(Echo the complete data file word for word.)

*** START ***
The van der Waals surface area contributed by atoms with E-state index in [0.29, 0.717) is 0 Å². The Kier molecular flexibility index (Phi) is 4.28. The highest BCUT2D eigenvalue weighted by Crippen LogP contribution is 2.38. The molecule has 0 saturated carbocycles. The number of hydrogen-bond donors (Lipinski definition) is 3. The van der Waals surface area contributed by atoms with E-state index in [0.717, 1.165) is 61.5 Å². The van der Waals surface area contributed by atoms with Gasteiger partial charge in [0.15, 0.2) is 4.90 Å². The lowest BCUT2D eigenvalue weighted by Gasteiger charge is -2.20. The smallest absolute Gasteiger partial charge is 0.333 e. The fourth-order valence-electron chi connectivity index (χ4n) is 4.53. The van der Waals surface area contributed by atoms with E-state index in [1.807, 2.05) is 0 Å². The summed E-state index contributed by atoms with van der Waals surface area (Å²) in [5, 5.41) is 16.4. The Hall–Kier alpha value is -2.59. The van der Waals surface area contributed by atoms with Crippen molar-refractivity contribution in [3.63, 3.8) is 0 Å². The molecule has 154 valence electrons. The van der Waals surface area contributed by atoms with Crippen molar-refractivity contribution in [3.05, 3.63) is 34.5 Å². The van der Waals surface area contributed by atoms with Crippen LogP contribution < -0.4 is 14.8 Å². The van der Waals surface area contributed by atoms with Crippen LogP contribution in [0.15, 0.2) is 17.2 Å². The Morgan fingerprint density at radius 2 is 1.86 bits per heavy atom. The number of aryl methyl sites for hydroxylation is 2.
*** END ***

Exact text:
The van der Waals surface area contributed by atoms with E-state index in [0.29, 0.717) is 0 Å². The Kier molecular flexibility index (Phi) is 4.28. The highest BCUT2D eigenvalue weighted by Crippen LogP contribution is 2.38. The molecule has 0 saturated carbocycles. The number of hydrogen-bond donors (Lipinski definition) is 3. The van der Waals surface area contributed by atoms with E-state index in [0.717, 1.165) is 61.5 Å². The van der Waals surface area contributed by atoms with Gasteiger partial charge in [0.15, 0.2) is 4.90 Å². The lowest BCUT2D eigenvalue weighted by Gasteiger charge is -2.20. The smallest absolute Gasteiger partial charge is 0.333 e. The fourth-order valence-electron chi connectivity index (χ4n) is 4.53. The van der Waals surface area contributed by atoms with E-state index in [1.807, 2.05) is 0 Å². The summed E-state index contributed by atoms with van der Waals surface area (Å²) in [5, 5.41) is 16.4. The Hall–Kier alpha value is -2.59. The van der Waals surface area contributed by atoms with Crippen molar-refractivity contribution in [3.63, 3.8) is 0 Å². The molecule has 154 valence electrons. The van der Waals surface area contributed by atoms with Crippen molar-refractivity contribution in [3.05, 3.63) is 34.5 Å². The van der Waals surface area contributed by atoms with Crippen LogP contribution < -0.4 is 14.8 Å². The van der Waals surface area contributed by atoms with Crippen LogP contribution in [0.15, 0.2) is 17.2 Å². The Morgan fingerprint density at radius 2 is 1.86 bits per heavy atom. The number of aryl methyl sites for hydroxylation is 2.